1963 - Ayn Rand
The proper functions of a government fall into three broad categories, all of them involving the issues of physical force and the protection of men’s rights: the police, to protect men from criminals—the armed services, to protect men from foreign invaders—the law courts, to settle disputes among men according to objective laws. - The Nature of Government
1973 - Friedrich Hayek (Alan O. Ebenstein)
These words were even more significant because of the government services to which he applied them - "without exception to all those services of which government possesses a legal monopoly, with the only exception of maintaining and enforcing the law and maintaining for this purpose an armed force, i.e. all those from education to transport and communications, including post, telegraph, telephone and broadcasting services, all the so-called 'public utilities,' the various 'social' insurances and, above all, the issue of money." In the last pages of Law, Legislation and Liberty, published in 1979, Hayek the classical liberal became Hayek the libertarian. - Friedrich Hayek: a biography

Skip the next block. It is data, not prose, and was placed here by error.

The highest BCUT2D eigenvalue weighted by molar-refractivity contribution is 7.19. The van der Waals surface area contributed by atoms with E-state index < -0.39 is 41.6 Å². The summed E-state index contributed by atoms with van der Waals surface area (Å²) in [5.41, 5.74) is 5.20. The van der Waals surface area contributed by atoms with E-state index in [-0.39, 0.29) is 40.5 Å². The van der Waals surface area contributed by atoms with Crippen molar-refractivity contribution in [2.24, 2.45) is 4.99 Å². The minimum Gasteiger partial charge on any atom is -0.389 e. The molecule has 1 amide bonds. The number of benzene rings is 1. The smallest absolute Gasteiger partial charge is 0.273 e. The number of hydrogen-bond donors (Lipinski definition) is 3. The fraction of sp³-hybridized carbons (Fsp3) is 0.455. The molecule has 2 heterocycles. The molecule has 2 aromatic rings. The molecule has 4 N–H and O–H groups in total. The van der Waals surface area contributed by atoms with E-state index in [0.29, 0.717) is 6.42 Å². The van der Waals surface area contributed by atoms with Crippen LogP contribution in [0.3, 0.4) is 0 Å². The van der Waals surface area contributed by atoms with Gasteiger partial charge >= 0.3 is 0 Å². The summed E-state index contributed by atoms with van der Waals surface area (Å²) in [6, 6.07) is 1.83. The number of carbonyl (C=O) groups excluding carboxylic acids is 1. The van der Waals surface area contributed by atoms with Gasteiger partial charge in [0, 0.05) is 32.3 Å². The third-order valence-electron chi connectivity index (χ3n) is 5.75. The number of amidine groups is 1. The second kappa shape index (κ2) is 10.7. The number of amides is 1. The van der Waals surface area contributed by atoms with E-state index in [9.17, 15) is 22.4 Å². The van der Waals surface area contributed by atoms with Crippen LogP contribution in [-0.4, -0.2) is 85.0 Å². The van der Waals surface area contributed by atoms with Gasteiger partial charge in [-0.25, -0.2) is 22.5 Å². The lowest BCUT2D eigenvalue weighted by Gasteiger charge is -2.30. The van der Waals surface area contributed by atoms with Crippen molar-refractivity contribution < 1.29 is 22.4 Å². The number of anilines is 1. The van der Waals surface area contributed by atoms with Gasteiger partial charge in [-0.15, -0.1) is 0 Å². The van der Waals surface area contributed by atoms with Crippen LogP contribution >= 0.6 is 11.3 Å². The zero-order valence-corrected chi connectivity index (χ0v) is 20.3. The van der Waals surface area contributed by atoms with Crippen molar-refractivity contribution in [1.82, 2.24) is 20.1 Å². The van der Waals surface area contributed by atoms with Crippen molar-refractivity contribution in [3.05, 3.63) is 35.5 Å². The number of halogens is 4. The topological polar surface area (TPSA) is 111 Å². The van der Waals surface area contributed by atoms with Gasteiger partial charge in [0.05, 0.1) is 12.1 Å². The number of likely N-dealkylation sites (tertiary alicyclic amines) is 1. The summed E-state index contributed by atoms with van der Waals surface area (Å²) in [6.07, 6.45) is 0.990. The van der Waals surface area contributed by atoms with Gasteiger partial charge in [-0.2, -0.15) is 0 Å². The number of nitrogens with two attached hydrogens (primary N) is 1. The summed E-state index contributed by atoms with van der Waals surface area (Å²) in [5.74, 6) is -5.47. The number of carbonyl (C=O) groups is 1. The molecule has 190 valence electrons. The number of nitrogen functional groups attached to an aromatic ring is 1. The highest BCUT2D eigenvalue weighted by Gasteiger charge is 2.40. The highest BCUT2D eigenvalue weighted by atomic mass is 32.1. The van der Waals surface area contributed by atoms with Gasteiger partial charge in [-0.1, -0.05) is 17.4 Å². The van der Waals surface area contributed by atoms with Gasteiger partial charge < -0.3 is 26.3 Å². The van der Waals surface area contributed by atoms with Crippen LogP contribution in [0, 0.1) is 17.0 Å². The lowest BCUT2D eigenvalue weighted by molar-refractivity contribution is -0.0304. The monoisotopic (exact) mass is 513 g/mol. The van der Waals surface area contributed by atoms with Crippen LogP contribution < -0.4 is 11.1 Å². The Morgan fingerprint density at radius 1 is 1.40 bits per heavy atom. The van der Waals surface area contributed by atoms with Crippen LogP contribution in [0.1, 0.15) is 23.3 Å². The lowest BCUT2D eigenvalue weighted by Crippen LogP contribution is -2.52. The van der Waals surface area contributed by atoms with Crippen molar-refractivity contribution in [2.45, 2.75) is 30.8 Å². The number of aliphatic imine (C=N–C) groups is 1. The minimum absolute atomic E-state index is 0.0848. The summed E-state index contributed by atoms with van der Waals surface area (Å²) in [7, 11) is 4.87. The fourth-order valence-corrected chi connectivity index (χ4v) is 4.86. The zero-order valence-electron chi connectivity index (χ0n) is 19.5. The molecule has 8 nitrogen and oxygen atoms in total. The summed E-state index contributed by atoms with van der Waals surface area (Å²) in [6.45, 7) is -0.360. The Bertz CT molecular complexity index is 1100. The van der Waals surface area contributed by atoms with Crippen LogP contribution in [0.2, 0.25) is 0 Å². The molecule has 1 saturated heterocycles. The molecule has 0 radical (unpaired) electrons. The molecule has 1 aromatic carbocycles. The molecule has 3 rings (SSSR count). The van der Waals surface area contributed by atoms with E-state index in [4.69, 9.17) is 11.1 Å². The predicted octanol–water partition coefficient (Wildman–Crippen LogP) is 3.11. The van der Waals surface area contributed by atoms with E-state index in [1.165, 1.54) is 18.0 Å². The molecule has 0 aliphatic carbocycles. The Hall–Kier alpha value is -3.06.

1974 - Robert Nozick
Our main conclusions about the state are that a minimal state, limited to the narrow functions of protection against force, theft, fraud, enforcement of contracts, and so on, is justified; that any more extensive state will violate persons' rights not to be forced to do certain things, and is unjustified; and that the minimal state is inspiring as well as right. Two noteworthy implications are that the state may not use its coercive apparatus for the purpose of getting some citizens to aid others, or in order to prohibit activities to people for their own good or protection. - The Political Theory of Robert Nozick